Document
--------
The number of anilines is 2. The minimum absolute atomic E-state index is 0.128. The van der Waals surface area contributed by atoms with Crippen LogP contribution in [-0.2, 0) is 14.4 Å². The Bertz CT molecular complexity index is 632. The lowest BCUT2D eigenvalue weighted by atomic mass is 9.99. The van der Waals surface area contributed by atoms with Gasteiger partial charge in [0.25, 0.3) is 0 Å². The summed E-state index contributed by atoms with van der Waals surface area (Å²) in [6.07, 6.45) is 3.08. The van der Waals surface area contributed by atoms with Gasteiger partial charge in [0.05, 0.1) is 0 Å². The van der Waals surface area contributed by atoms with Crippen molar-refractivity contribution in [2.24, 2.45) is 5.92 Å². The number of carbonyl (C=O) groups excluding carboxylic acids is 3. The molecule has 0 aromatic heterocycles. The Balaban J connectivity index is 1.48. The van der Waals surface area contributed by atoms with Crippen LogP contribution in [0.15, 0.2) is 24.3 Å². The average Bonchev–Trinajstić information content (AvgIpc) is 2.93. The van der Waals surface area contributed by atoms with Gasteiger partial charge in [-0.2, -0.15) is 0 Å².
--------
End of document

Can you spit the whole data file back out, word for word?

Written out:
The number of anilines is 2. The minimum absolute atomic E-state index is 0.128. The van der Waals surface area contributed by atoms with Crippen LogP contribution in [-0.2, 0) is 14.4 Å². The Bertz CT molecular complexity index is 632. The lowest BCUT2D eigenvalue weighted by atomic mass is 9.99. The van der Waals surface area contributed by atoms with Gasteiger partial charge in [0.25, 0.3) is 0 Å². The summed E-state index contributed by atoms with van der Waals surface area (Å²) in [6.07, 6.45) is 3.08. The van der Waals surface area contributed by atoms with Gasteiger partial charge in [0.05, 0.1) is 0 Å². The van der Waals surface area contributed by atoms with Crippen molar-refractivity contribution in [2.24, 2.45) is 5.92 Å². The number of carbonyl (C=O) groups excluding carboxylic acids is 3. The molecule has 0 aromatic heterocycles. The Balaban J connectivity index is 1.48. The van der Waals surface area contributed by atoms with Crippen LogP contribution in [0.15, 0.2) is 24.3 Å². The average Bonchev–Trinajstić information content (AvgIpc) is 2.93. The van der Waals surface area contributed by atoms with Gasteiger partial charge in [-0.2, -0.15) is 0 Å².